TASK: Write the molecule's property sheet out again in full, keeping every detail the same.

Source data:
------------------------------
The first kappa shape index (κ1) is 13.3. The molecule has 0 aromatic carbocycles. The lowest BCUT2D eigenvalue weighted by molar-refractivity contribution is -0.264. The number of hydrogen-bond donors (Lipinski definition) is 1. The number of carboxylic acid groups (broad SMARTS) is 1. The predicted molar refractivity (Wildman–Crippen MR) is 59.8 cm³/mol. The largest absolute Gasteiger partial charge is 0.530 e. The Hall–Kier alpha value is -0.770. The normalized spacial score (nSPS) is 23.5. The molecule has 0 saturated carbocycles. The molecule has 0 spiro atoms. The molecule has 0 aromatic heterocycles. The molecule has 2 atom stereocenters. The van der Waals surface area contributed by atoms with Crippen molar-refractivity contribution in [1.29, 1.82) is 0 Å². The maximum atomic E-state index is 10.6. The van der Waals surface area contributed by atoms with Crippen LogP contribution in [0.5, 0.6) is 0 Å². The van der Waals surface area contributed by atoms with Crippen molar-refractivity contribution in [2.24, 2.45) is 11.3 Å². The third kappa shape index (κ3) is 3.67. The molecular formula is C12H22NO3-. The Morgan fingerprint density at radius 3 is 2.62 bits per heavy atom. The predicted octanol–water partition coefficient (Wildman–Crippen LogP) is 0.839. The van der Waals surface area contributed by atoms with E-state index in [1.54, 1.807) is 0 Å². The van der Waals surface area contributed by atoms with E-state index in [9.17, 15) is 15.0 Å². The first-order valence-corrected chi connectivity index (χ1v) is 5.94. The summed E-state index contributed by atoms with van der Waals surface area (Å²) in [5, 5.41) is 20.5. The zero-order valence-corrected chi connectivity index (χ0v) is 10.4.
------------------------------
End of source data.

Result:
The first kappa shape index (κ1) is 13.3. The molecule has 0 aromatic carbocycles. The lowest BCUT2D eigenvalue weighted by molar-refractivity contribution is -0.264. The number of hydrogen-bond donors (Lipinski definition) is 1. The number of carboxylic acid groups (broad SMARTS) is 1. The predicted molar refractivity (Wildman–Crippen MR) is 59.8 cm³/mol. The largest absolute Gasteiger partial charge is 0.530 e. The Hall–Kier alpha value is -0.770. The normalized spacial score (nSPS) is 23.5. The molecule has 0 saturated carbocycles. The molecule has 0 spiro atoms. The molecule has 0 aromatic heterocycles. The molecule has 2 atom stereocenters. The van der Waals surface area contributed by atoms with Crippen molar-refractivity contribution in [1.29, 1.82) is 0 Å². The maximum atomic E-state index is 10.6. The van der Waals surface area contributed by atoms with Crippen LogP contribution in [0.5, 0.6) is 0 Å². The van der Waals surface area contributed by atoms with Crippen molar-refractivity contribution in [2.24, 2.45) is 11.3 Å². The third kappa shape index (κ3) is 3.67. The molecular formula is C12H22NO3-. The Morgan fingerprint density at radius 3 is 2.62 bits per heavy atom. The predicted octanol–water partition coefficient (Wildman–Crippen LogP) is 0.839. The van der Waals surface area contributed by atoms with E-state index in [1.54, 1.807) is 0 Å². The van der Waals surface area contributed by atoms with E-state index in [9.17, 15) is 15.0 Å². The first-order valence-corrected chi connectivity index (χ1v) is 5.94. The summed E-state index contributed by atoms with van der Waals surface area (Å²) in [5, 5.41) is 20.5. The zero-order valence-corrected chi connectivity index (χ0v) is 10.4.